Practice Makes Almost Perfect
So, you love your teaching pro. He's lifted your game like a helium balloon. Now, you walk on the court feeling like a player, whereas before your lessons, you were just some guy with a tennis bag stuffed with racquets and other pricey gear, none of which seemed to make a difference when it came to keeping a ball in play. You're transformed, and grateful. Of course, you've paid for your lessons, but you want to show your gratitude, let your pro know how much your forged success means to you. You're thinking: a nice bottle of wine, a massage that's legal, a gift certificate at a swank restaurant, or, for this pro, an all-expense paid trip to New Zealand to fly fish for humongous trout. All good thoughts, and certainly they'd be appreciated. But save them for the holiday season. You want to make your pro happy? You want to show him how grateful you are for your success? Get on the damn practice court, will ya!
I get it. No one's got any time. In and around work, volunteering, domestic duties, and the hurricane of every day life, you're lucky to get in a couple of matches per week. Who's got time to practice? And, really, what's the point? None of us is scheduled for a mug shot on the cover of Tennis magazine. Practice? Yuk! You've got a point. Practice isn't going to make you perfect. But here's a really big tennis tip: practice is where the fun is at. Practice is where you get to be all that you can be. And practice is also where you can try to be all that you can't seem to be but believe you could be. Practice is where the magic happens, where you can push your game, your mind and your body into places where your dreams live. At its best, the practice court is where you can set your game free. Come on down!
Unless we're in the zone, and if we're lucky, we'll only visit that magic place a handful of times in our competitive careers, play is nearly always conservative. We're afraid of losing, of being embarrassed in front of our team mates, of letting down our partners. And whenever you play with fear, you really aren't playing the game. The goals are almost always negative: playing so as not to be embarrassed, not to be seen as a loser, etc. Even if you play a "social match," among friends, fear hangs over you. These are your team mates, members of your club. Lose and the word gets around. Can't risk that, can you? So if all your play is either in leagues, tournaments, or in social matches with team mates, every time you get on the court, fear follows you. That's what makes the practice court the true field of dreams. When you practice, leave fear where it belongs, in the gutter. Go for your shots. Don't worry about the consequences; there are no negative ones. Don't worry about losing; you can't lose when you're trying to stretch your game to the fullest. The practice court should be free, the place where you train yourself to be competitively successful by letting it all hang out, by playing through your errors until you feel what it's like to hit the ball without fear, with passion, because that's what competition is really about: risking a possible loss without fear of the consequences, playing with all your heart. If you really want to get better, you've got to practice. Only on the practice court will you let your strokes grow and your heart fly.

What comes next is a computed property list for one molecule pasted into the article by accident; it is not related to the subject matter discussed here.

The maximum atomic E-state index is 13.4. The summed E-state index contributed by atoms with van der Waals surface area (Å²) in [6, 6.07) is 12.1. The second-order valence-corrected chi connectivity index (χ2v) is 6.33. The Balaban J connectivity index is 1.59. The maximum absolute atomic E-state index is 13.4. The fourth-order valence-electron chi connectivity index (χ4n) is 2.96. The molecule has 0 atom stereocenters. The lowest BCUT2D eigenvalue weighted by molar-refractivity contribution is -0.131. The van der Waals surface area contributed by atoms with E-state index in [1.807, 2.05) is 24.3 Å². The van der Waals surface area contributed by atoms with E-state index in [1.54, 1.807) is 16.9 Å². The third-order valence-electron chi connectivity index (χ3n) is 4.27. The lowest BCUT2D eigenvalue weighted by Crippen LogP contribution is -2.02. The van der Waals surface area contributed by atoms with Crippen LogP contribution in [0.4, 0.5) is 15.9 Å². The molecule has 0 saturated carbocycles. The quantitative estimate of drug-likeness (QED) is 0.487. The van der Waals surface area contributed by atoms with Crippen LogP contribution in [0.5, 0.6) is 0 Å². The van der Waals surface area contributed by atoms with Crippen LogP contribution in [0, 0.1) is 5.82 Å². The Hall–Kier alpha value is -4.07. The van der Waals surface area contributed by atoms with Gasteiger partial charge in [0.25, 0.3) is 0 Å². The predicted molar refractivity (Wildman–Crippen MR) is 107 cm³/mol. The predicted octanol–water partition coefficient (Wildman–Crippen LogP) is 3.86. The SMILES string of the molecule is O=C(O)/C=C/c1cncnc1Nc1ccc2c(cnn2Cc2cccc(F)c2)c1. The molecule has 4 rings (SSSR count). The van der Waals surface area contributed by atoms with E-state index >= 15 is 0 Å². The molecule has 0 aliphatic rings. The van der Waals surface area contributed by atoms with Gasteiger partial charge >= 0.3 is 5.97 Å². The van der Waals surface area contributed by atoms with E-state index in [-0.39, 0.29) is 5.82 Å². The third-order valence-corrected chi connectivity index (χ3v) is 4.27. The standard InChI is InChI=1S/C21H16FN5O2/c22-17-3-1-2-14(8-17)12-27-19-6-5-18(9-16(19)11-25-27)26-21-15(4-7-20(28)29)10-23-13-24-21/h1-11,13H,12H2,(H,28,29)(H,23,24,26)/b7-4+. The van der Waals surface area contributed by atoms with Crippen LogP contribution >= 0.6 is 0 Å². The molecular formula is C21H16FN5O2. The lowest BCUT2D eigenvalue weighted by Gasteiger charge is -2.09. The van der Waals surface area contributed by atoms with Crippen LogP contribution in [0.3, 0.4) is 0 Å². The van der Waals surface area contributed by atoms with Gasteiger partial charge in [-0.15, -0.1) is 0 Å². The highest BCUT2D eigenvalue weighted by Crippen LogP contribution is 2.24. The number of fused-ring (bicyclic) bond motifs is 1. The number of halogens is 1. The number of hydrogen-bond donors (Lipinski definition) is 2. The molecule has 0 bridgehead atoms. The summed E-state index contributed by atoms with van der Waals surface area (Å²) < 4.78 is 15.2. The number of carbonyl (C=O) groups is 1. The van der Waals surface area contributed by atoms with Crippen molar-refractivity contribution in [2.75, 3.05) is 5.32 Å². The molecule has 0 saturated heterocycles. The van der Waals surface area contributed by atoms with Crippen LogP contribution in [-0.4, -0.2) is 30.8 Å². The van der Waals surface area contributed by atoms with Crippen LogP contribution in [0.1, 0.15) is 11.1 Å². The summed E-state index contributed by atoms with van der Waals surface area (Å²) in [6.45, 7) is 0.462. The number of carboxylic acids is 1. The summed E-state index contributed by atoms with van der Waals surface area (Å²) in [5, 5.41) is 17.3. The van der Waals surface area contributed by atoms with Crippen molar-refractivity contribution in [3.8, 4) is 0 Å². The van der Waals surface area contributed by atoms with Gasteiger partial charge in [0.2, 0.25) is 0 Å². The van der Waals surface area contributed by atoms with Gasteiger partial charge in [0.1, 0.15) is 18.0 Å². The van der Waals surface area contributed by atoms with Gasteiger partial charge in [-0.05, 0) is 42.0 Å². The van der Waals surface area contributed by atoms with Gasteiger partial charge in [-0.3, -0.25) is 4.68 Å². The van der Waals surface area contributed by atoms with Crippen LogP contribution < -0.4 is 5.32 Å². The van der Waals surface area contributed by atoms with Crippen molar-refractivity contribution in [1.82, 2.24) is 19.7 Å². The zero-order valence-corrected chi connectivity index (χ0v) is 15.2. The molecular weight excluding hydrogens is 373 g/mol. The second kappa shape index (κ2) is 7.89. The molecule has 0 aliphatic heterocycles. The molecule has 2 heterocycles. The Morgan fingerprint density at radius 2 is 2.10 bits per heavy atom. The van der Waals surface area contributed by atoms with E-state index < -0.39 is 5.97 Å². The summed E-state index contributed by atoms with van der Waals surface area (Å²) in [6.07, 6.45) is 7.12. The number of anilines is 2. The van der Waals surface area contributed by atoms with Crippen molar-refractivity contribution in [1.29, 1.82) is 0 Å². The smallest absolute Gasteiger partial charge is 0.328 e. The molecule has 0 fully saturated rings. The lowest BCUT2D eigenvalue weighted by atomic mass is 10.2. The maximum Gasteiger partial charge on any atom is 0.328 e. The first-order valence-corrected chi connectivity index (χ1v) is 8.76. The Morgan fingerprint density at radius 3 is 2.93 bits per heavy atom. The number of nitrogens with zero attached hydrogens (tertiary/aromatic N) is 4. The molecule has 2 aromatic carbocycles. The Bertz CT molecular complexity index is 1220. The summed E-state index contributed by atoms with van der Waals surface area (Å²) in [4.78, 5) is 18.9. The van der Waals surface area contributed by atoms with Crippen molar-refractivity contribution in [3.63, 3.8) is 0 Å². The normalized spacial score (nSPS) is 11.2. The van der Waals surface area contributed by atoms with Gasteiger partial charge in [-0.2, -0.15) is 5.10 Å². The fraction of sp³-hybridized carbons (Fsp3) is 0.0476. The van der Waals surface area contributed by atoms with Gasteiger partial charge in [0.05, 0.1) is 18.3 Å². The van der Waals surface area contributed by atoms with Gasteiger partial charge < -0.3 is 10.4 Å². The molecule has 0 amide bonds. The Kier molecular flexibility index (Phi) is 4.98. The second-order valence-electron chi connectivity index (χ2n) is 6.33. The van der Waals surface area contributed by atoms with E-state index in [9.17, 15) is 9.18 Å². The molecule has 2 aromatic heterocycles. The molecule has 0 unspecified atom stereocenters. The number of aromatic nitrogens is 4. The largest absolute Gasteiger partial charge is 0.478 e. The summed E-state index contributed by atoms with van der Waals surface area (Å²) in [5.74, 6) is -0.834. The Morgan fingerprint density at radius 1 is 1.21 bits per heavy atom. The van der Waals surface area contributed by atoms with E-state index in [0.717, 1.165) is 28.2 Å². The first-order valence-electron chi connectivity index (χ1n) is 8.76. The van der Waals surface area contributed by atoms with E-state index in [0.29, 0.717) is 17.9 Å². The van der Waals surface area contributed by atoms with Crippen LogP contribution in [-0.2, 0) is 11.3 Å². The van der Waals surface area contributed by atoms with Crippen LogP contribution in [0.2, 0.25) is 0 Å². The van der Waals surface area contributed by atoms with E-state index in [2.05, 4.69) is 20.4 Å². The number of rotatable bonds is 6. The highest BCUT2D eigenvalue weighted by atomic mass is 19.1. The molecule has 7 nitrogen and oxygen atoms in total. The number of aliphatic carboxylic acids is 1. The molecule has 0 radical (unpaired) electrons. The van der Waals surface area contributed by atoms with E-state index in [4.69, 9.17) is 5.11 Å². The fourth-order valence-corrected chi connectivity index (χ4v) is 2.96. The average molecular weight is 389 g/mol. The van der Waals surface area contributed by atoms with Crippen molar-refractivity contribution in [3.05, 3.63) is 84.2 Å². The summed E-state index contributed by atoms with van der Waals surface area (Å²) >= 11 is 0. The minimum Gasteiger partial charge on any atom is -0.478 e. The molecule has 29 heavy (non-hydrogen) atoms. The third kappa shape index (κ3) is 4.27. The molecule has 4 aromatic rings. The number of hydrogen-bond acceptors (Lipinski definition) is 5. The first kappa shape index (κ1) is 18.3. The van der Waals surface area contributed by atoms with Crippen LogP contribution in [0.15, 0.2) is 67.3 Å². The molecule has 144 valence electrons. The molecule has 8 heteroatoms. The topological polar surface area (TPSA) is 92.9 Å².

Following are some doubles drills that can be done with two, three or four people. Feel free to tinker with them any way you please. Keep them fun.
All one-on-one drills take place half-court, including the alleys, on a cross-court basis, simulating a court where there are shadow opponents straight ahead of you. Don't hit to those ghosts! You and your partner can get better through these drills.
Terminal Volley This drill is a serve-and-volley drill. The server should always play from her non-return side, as part of the difficulty of serving and volleying is hitting from a side of the court where your instincts aren't honed and you're likely not to be as comfortable as on your normal return side. Only three balls are struck: the serve, return and first volley. The idea is for the receiver to practice hitting down at the server's feet near the service line, using chips, drives or both. The server should be making a service placement that safeguards her journey in, usually to the T, but not always. Most importantly, the server should split step just prior to the receiver's contact and then stay absolutely still after the first volley, eyes on the contact point, not the flight of her shot, not moving in for the next shot, because there is none. It's super hard to do! But if you can master stopping just prior to your opponent's contact and stopping again just after your own, you can play those nasty balls at your feet. Don't peek to see where your shot goes!
Score it to make it more interesting. The receiver gets a point for getting the return back cross-court. The server gets a point for getting the volley back cross-court. First side to lucky seven wins it, then trade places. Or make it harder. If the receiver hits high and the server can angle the ball short for a winner, the server gets two points. If the receiver makes a pass cross-court, she gets two points.